Spring training update
Ryan Madson and Joakim Soria have both been lost for the season to elbow injury. Expect Sean Marshall and former top closer Jonathan Broxton to be the top contenders for saves in their stead, with Aroldis Chapman and Greg Holland giving them competition should they falter.
A fantasy owner needs a deeply researched, detailed strategy when it comes to filling the saves category. Position runs can persuade you to stray from your plan, resulting in wasted draft-day resources, and an unprepared owner could be taken by surprise when he or she has misread the saves market in his/her league. Whether it's following our advice not to overpay for saves, targeting one or two specific closers of your choosing or punting the category altogether, make sure to make that decision in advance.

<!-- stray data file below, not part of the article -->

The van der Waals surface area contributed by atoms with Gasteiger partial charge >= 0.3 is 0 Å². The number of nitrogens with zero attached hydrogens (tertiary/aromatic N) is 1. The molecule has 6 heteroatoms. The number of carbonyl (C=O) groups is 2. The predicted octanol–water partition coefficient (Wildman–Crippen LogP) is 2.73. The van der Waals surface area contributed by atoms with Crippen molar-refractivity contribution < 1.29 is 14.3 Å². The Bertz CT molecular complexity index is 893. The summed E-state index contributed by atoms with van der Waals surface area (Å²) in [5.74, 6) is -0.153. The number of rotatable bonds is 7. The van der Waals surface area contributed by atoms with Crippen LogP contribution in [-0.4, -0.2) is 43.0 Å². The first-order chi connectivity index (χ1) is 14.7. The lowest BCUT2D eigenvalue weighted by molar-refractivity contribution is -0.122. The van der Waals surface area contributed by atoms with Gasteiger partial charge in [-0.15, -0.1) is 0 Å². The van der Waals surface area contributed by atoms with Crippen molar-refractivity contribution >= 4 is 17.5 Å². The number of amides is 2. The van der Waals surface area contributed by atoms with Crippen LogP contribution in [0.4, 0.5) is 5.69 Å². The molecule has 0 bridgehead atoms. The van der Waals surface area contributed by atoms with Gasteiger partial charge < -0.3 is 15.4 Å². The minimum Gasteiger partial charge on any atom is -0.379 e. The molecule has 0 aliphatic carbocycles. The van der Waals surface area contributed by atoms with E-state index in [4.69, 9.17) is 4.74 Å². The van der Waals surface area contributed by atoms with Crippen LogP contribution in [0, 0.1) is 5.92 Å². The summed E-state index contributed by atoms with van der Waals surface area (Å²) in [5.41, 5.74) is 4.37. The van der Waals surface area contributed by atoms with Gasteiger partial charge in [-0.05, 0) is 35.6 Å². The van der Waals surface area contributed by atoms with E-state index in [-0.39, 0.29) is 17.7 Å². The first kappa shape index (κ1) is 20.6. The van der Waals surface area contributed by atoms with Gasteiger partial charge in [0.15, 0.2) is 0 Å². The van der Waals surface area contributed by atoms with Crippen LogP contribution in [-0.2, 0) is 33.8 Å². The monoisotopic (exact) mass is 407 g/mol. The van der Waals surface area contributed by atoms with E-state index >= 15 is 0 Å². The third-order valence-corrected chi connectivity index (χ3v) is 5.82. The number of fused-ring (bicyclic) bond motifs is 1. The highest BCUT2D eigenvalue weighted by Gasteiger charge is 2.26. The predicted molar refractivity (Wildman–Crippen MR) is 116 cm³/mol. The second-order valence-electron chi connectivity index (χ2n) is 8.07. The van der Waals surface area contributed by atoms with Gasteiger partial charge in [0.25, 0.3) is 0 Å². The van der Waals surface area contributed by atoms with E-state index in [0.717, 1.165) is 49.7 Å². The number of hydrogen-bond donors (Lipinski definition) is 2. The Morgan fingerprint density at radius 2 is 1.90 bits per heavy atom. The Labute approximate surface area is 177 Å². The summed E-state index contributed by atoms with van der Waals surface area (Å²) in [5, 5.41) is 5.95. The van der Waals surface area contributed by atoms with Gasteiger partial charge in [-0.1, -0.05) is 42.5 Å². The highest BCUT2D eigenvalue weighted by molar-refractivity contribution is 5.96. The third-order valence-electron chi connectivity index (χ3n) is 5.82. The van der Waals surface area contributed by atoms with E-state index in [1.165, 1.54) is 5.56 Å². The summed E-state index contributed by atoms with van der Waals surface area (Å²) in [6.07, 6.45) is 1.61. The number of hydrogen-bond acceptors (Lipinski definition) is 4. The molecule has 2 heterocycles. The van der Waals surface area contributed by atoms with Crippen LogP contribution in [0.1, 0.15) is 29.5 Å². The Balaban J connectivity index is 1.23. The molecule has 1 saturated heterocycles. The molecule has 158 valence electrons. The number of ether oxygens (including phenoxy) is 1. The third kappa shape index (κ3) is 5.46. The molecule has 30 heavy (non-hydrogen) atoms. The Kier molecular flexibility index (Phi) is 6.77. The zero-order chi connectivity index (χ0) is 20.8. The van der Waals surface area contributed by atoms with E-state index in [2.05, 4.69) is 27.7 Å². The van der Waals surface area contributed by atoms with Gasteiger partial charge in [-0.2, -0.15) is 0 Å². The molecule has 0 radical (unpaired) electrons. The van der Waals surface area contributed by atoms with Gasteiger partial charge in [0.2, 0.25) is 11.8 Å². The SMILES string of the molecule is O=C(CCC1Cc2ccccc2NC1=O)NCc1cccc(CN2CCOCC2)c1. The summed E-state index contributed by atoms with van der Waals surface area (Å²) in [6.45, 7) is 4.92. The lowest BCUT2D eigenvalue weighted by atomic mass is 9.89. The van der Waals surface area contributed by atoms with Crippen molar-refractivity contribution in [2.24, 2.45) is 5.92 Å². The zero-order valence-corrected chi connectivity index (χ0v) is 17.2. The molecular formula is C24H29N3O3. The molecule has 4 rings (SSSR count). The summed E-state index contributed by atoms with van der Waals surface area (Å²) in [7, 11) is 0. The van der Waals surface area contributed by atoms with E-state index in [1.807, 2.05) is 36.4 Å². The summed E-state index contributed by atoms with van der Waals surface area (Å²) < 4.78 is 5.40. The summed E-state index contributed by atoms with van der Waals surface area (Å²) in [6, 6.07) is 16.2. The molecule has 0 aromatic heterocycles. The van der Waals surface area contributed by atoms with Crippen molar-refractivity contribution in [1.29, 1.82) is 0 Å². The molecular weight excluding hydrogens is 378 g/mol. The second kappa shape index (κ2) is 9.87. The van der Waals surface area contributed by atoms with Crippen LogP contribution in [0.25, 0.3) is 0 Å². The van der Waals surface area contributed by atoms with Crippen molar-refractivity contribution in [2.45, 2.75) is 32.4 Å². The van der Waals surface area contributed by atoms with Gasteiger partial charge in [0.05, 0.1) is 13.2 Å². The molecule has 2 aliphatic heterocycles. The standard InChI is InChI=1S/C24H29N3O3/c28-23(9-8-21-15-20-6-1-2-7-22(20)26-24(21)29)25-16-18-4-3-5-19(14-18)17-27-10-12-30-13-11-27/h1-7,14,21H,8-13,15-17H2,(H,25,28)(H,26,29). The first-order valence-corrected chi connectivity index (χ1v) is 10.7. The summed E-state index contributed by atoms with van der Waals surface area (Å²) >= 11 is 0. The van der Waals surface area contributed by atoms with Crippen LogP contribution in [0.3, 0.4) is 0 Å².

And be firm. The last thing you want to be is wishy-washy, wavering or volatile.
You know like a major league closer.
Tristan H. Cockcroft is a fantasy baseball analyst for ESPN.com and a two-time champion of the League of Alternative Baseball Reality experts league. You can e-mail him here or follow him on Twitter @SultanofStat.